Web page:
Abraham Lincoln to George W. Rives, 15 December 18491Springfield, Decr 15– 1849G. W. Rives, Esq[Esquire]Dear Sir:
On my return from Kentucky, I found your letter of the 7th of November, and have delayed answering it till now, for the reason I now briefly state–2 From the beginning of our acquaintence I had felt the greatest kindness for you, and had supposed it was reciprocated on your part– Last summer, under circumstances which I mentioned to you, I was painfully constrained to withhold a recommendation which you desired, and shortly afterwards I learned, in such way as to believe it, that you were indulging open abuse of me–3 Of course my feelings were wounded– On receiving your last letter, the question occurred whether you were attempting to use me, at the same time you would injure ^me,^ or whether you might not have been misrepresented to me– If the former, I ought not to answer you; if the latter I ought, and so I have remained in suspense– I now enclose you a letter which you may use if you think fit–4Yours &c–[etc]A. Lincoln
2George W. Rives’ November 7, 1849 letter to Lincoln has not been located.
In the middle of October 1849, Abraham and Mary Lincoln traveled from Springfield, Illinois to Lexington, Kentucky to attend to business associated with the settling of Robert S. Todd’s estate and to participate with other Todd heirs a lawsuit against Robert Wickliffe in the Fayette County Circuit Court. The Lincolns arrived in Lexington on October 20, and returned to Springfield on November 15.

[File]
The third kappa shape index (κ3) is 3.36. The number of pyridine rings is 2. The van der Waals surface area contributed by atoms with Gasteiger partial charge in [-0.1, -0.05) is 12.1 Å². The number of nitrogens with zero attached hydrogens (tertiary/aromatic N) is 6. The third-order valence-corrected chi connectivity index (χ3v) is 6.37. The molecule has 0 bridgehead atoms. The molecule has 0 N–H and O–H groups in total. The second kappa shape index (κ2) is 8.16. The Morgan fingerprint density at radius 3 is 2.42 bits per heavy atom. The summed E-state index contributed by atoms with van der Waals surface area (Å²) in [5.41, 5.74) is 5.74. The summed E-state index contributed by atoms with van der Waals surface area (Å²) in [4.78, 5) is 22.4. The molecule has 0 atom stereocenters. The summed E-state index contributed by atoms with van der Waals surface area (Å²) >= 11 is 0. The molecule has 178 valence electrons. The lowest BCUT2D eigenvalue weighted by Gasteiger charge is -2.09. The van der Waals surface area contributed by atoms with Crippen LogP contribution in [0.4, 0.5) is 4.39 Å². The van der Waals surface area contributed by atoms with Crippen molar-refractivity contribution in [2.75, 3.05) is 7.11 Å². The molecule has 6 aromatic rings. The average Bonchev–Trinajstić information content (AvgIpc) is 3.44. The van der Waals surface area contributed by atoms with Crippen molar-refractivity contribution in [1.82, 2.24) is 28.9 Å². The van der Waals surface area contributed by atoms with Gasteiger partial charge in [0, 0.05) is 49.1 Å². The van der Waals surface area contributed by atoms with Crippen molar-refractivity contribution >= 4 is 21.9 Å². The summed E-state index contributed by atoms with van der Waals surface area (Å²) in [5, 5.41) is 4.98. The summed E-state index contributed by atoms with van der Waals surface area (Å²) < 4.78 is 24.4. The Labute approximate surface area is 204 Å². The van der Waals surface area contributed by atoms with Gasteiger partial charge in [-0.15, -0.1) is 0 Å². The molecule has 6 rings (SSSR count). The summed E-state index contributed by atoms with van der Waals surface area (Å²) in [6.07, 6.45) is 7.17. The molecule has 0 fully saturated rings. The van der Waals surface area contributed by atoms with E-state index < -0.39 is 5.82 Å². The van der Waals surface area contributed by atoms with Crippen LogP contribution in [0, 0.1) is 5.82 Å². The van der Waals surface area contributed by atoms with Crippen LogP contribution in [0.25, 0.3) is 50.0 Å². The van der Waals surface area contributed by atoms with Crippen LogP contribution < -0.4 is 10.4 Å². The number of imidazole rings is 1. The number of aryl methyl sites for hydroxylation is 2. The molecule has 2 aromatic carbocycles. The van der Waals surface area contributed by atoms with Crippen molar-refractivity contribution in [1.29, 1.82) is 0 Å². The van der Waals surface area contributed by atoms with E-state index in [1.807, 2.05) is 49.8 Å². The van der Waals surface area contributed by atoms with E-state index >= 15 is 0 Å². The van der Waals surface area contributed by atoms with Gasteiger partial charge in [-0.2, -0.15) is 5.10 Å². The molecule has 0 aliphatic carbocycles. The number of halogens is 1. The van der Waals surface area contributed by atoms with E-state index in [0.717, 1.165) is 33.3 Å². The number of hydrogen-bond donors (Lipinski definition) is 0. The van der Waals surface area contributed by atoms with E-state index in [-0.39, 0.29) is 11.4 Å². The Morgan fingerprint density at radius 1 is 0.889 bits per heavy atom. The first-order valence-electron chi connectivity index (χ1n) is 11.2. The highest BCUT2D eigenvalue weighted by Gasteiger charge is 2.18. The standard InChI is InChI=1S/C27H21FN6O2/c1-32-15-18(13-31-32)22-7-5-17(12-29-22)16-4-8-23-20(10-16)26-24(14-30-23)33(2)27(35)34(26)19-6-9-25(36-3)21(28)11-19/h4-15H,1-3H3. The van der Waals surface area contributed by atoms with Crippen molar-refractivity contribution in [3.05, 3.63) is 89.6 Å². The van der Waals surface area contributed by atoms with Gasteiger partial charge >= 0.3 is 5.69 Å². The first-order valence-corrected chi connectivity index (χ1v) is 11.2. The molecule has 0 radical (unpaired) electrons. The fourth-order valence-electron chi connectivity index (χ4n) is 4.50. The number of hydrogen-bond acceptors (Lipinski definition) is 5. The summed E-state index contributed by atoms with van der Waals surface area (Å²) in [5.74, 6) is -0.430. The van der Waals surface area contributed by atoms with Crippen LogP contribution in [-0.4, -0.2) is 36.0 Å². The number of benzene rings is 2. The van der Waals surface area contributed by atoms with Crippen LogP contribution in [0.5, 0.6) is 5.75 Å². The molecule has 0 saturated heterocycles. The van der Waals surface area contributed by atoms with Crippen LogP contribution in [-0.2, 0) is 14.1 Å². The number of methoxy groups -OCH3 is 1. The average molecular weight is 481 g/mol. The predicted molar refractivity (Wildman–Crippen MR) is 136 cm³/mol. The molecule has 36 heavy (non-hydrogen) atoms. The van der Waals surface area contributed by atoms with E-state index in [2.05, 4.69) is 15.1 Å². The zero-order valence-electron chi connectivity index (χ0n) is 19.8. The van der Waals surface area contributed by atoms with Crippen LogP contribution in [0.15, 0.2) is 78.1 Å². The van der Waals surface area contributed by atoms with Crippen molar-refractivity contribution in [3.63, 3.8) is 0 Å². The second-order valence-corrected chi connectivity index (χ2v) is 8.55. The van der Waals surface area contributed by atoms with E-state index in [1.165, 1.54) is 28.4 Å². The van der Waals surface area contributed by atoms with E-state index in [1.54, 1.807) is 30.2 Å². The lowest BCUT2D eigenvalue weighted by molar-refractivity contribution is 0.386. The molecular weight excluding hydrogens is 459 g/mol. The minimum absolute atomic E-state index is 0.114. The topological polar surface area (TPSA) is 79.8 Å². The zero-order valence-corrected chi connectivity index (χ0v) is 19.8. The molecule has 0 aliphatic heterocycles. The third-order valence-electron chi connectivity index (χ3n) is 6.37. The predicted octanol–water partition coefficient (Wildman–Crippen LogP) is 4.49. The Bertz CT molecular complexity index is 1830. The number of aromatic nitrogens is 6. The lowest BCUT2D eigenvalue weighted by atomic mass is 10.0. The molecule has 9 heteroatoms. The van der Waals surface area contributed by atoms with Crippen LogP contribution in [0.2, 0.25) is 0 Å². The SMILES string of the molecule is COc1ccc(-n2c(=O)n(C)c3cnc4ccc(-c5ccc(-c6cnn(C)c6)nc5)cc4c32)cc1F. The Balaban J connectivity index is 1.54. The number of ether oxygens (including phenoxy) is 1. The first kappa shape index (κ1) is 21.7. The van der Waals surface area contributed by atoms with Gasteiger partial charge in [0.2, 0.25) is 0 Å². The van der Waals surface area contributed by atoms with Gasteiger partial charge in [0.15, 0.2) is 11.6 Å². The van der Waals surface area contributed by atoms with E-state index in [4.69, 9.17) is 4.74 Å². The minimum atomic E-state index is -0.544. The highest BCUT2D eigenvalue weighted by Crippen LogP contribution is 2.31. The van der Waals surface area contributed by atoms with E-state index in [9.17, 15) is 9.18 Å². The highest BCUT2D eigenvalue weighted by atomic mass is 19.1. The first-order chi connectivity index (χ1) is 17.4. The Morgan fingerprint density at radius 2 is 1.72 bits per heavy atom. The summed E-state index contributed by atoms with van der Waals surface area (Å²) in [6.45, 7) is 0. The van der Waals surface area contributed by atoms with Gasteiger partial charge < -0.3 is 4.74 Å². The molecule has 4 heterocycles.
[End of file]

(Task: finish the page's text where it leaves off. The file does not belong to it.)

The Lincoln Log: A Daily Chronology of the Life of Abraham Lincoln, 18 October 1849, http://www.thelincolnlog.org/Results.aspx?type=CalendarDay&day=1849-10-18; 15 November 1849, http://www.thelincolnlog.org/Results.aspx?type=CalendarDay&day=1849-11-15; William H. Townsend, Lincoln and His Wife’s Home Town (Indianpolis: Bobbs-Merrill, 1929), 208-9; Todd et al. v. Wickliffe, Martha L. Benner and Cullom Davis et al., eds., The Law Practice of Abraham Lincoln: Complete Documentary Edition, 2d edition (Springfield: Illinois Historic Preservation Agency, 2009), http://www.lawpracticeofabrahamlincoln.org/Details.aspx?case=141847; Illinois Daily Journal (Springfield), 19 November 1849, 2:1.
3In April 1849, Rives had asked Lincoln to recommend him for a patronage position in the Minnesota Territory, or, failing that, for some position in California. Lincoln replied that he was unable to provide Rives a letter, as he had already recommended Anson G. Henry for appointment in Minnesota and did not want to decrease Henry’s chances for success by recommending another party for a position in the same territory.
No correspondence on the topic of Rives’ “open abuse” of Lincoln in the summer of 1849 has been located, other than this letter between Lincoln and Rives.
4Lincoln enclosed a letter of recommendation for Rives, addressed to Secretary of the Interior Thomas Ewing.
Rives’ name does not appear in the official registers of the officers and agents of the government for 1849, 1851, and 1853, so apparently he did not receive an appointment.
Register of all Officers and Agents, Civil, Military, and Naval, in the Service of the United States, on the Thirtieth September, 1849 (Washington, DC: Gideon, 1849); Register of all Officers and Agents, Civil, Military, and Naval, in the Service of the United States, on the Thirtieth September, 1851 (Washington, DC: Gideon, 1851); Register of Officers and Agents, Civil, Military, and Naval, in the Service of the United States, on the Thirtieth September, 1853 (Washington, DC: Robert Armstrong, 1853).
Autograph Letter Signed, 1 page(s), Rosenbach Museum and Library (Philadelphia, PA).